Latin America showed a decline of 1.4% in tourism GDP, largely a result of a contraction in international spend to the largest Latin American economy, Brazil, of 18.1% compared to 2016, and compounded by the ongoing political and economic problems in Venezuela.

Forecasts for 2018 suggest that growth will continue, albeit at a slower rate than in 2017 as a result of higher oil prices.

The long-term outlook to 2028 remains unchanged, with average growth of 3.8% per year over the next decade. However, by 2028, Travel & Tourism is expected to support more than 400 million jobs globally, which equates to 1 in 9 of all jobs in the world; and the sector is expected to contribute around 25% of global net job creation over the next decade.

Ms Guevara added “As our sector continues to become more important both as a generator of GDP and jobs, our key challenge will be ensuring this growth is sustainable and inclusive. Going forward we need to ensure that growth is planned for, well managed and includes partnerships between not only the public and private sectors but also includes communities themselves. There is a huge potential for governments to capitalise on the opportunities Travel & Tourism brings to create new jobs, especially in those economies where many jobs in other sectors are under threat from automation. Travel & Tourism is the best partner for governments to create jobs.”

About WTTC: The World Travel & Tourism Council is the global authority on the economic and social contribution of Travel & Tourism. It promotes sustainable growth for the sector, working with governments and international institutions to create jobs, to drive exports and to generate prosperity. Every year WTTC, together with Oxford Economics, produces its flagship Economic Impact Report, which looks at the socioeconomic benefits of Travel & Tourism on global, regional and country level. This year the report shows data on 25 regional groupings and 185 countries.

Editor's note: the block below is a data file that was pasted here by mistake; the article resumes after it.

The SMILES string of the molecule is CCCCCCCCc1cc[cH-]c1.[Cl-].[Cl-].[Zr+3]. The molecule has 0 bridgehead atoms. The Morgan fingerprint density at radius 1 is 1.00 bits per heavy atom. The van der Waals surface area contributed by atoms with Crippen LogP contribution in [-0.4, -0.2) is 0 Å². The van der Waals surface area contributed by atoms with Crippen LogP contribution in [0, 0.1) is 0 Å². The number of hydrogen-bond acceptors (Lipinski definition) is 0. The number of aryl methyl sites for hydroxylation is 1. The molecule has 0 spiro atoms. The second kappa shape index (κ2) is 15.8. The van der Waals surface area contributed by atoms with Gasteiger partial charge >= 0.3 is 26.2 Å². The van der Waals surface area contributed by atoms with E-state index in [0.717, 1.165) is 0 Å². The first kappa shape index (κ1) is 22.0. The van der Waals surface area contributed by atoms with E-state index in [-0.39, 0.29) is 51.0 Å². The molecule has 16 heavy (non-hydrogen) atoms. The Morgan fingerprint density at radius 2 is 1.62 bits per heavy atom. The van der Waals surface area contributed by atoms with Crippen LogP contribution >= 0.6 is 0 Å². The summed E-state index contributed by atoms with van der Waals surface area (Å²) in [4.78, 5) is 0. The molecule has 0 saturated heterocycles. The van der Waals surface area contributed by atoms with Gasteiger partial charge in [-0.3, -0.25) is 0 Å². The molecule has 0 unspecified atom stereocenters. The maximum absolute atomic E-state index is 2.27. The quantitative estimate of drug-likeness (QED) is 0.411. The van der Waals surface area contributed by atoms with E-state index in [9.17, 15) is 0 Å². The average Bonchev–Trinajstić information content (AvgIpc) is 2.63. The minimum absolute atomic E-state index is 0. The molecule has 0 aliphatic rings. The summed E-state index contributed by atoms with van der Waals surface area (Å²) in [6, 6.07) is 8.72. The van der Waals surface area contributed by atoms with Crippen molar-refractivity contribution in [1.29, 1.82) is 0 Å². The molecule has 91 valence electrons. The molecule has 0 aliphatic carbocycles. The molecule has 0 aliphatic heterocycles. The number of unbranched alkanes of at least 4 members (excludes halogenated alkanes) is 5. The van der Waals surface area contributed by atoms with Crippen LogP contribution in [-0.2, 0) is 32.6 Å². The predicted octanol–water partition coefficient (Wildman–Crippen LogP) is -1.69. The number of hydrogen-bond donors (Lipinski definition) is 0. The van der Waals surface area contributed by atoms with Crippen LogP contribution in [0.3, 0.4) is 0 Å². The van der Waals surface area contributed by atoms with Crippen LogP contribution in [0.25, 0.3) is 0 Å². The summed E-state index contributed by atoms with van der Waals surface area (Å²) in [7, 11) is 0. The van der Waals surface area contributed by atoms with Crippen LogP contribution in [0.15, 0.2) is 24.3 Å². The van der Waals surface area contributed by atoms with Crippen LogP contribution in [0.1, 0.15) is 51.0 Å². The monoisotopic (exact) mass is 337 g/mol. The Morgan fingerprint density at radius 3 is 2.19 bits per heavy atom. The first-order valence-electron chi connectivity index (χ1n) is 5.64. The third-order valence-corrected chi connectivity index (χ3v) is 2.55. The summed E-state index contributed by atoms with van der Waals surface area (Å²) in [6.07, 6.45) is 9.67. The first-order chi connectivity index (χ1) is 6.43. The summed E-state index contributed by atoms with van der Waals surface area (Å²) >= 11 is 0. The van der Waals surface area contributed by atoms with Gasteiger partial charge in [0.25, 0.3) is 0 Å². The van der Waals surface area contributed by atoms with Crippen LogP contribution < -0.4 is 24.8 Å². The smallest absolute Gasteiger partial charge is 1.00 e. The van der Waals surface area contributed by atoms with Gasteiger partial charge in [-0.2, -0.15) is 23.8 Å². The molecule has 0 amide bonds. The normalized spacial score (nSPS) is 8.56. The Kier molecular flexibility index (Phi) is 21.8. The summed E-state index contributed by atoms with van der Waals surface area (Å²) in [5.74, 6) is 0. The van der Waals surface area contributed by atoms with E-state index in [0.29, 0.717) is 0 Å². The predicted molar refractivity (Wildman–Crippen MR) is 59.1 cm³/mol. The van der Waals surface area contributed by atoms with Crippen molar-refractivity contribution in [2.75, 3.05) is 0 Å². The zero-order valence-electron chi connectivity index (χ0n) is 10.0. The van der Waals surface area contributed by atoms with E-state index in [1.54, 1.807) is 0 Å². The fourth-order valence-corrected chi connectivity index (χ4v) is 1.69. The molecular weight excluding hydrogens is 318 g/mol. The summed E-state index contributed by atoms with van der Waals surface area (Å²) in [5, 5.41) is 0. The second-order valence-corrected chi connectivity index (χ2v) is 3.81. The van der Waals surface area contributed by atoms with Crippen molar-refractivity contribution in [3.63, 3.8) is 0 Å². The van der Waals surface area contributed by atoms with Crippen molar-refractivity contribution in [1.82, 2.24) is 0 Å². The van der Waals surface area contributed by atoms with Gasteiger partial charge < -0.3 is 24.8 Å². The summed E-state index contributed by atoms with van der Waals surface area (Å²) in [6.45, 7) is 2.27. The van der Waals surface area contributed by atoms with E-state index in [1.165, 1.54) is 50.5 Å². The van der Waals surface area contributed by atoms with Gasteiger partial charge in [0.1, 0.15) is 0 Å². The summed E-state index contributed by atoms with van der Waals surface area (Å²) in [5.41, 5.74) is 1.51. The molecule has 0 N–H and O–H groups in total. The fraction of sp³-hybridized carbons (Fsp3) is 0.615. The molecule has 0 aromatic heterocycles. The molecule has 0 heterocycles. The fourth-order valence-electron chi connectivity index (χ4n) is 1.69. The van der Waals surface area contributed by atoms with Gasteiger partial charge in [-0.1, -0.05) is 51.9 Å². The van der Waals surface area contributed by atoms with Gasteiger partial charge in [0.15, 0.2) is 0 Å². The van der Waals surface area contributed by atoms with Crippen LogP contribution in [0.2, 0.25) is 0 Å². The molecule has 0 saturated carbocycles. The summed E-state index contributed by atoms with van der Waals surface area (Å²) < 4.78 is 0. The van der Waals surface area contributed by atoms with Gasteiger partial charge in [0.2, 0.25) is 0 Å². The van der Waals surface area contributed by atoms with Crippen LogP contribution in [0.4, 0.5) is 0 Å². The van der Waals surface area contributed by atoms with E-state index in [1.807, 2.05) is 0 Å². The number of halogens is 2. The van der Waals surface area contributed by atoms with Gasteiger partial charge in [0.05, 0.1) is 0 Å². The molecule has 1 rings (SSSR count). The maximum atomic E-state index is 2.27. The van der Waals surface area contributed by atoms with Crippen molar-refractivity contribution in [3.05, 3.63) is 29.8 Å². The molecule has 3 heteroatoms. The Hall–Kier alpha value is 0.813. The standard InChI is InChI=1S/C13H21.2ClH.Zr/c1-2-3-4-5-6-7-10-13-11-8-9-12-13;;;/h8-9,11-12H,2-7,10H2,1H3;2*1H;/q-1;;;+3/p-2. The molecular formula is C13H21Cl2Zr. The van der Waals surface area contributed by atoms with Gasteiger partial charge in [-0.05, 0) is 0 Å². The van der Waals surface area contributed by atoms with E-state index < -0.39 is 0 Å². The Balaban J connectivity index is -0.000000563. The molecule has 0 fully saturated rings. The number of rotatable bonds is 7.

Travel & Tourism is a key driver for investment and economic growth globally. The sector contributes US$8.3 trillion or 10.4% of global GDP, once all direct, indirect and induced impacts are taken into account. The sector also accounts for 313 million jobs or one in ten of all jobs on the planet.

For over 25 years, WTTC has been the voice of this industry globally. Members are the Chairs, Presidents and Chief Executives of the world’s leading, private sector Travel & Tourism businesses, who bring specialist knowledge to guide government policy and decision-making, and raise awareness of the importance of the sector.

WTTC’s annual Global Summit brings together over 900 delegates to discuss the opportunities, challenges and issues facing the industry, while its Tourism for Tomorrow Awards recognise the industry’s power to be a positive force in sustainability. This year, the Summit will take place in Buenos Aires, Argentina, 18-19 April.